Growth means change. By its very nature, organizational change is an emotional endeavor. When we institute change we have an effect on individuals. Because of this we have an obligation as change leaders to provide tools to help our employees thrive in the changing environment. This article introduces Change Breakthrough Analysis, a technique that is very powerful in helping people begin to be productive relative to our change initiative. This tool, as with many change related tools, has broader application in the personal and professional lives of people, but we will focus here on the application during organizational change.
The basis for this approach is rooted in quantum physics. Although we won’t discuss the more scientific aspects of this approach here we will allude to the parallels between the science basis and the human dynamics of organizational change. One principle we will use for illustration is that matter is made up of charged particles of light. These light particles have varying levels of positive and negative charges. We might say that the response of someone who is very agitated or excited is highly charged.
Organizational change is an emotional undertaking. Emotion can disorder our thoughts. Have you noticed that some of the more negative reactions to change aren’t that logical? It’s difficult to argue these points due to their lack of structure. If we can somehow order these thoughts we can create a cohesive force working in the direction of the change.
Picture a pendulum framed in a triangle. The swinging of the pendulum at the bottom of the triangle represents the initial emotional reactions of an employee as they first learn about the change. The pendulum swings broadly, caused by the highly charged reaction based upon the employee’s perception – both positively and negatively. The reactions swing wildly from one end of the spectrum to the other. At this stage the employee does not recognize the inherent balance of the positive and negative impact of the change. They are functioning locally and lack a holistic perspective.
As time passes, more information is obtained and thoughts are ordered, the employee moves up along this spectrum. As the employee moves up the spectrum the width of the pendulum swings are less dramatic. As the employee finds the balance of positive and negative impact and the charge is reduced, the employee moves up the spectrum and they experience an increased enlightenment and a more complete perspective.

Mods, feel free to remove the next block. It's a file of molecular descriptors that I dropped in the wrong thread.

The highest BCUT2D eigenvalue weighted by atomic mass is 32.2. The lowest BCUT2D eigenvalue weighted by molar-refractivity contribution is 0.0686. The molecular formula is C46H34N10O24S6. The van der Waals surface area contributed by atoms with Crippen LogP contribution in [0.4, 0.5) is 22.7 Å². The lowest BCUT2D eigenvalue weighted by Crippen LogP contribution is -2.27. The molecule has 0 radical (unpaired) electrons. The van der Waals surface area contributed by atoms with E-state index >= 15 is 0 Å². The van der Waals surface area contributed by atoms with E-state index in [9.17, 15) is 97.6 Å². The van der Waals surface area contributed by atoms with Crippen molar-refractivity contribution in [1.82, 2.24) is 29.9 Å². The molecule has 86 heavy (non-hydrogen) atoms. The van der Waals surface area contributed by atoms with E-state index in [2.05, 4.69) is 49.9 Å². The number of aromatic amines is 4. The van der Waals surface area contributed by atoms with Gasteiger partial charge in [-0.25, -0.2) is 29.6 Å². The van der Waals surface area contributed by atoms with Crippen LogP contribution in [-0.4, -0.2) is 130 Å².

How do you as the change leader dissolve the charge? The notion of exploring the positive and negative aspects of the change help dissolve the emotional charges associated with the change. This exploration also gives people something productive to do which shifts their focus from the solely emotional aspects of change. We move from unstructured thought to structured thought, bringing balance and moving toward greater certainty about the employees’ role in the change initiative.
A structured exercise to facilitate the achievement of balance is referred to as the Change Collapse. Collapse is a process of reconciliation and synthesis – when two oppositely charged human emotions come together, join, transform, transcend, and emerge in a new form, one in greater balance. This sounds extremely complex and its origin is. But in practice the process is actually quite simple.
An example: The collapse process seeks to identify the positive and negative impacts of a situation. For each participant, identify the benefits and the drawbacks for each of the following two questions:
- What happens if I support the change?
- What happens if I don’t support the change?
The change collapse process should be applied to all stakeholders in our change initiatives. You can then accentuate the benefits for supporting the change and the drawbacks for not supporting the change in all communications and coalition building activities.
The right questions facilitated by the change leader are critical. Some example questions:
- What exactly is terrific and terrible about the change initiative?
- What made you believe that about the change initiative?
- Who made you believe that about the change initiative?
- When did you begin to believe that about the change initiative?
- Where did you begin to believe that about the change initiative?
- Why do you believe that about the change initiative?
- How does this belief about the change initiative help and hinder you?
The process described in this article is referred to as Change Breakthrough Analysis because employing these techniques in your organization can provide a true breakthrough as employees begin to instantly recognize change as an opportunity.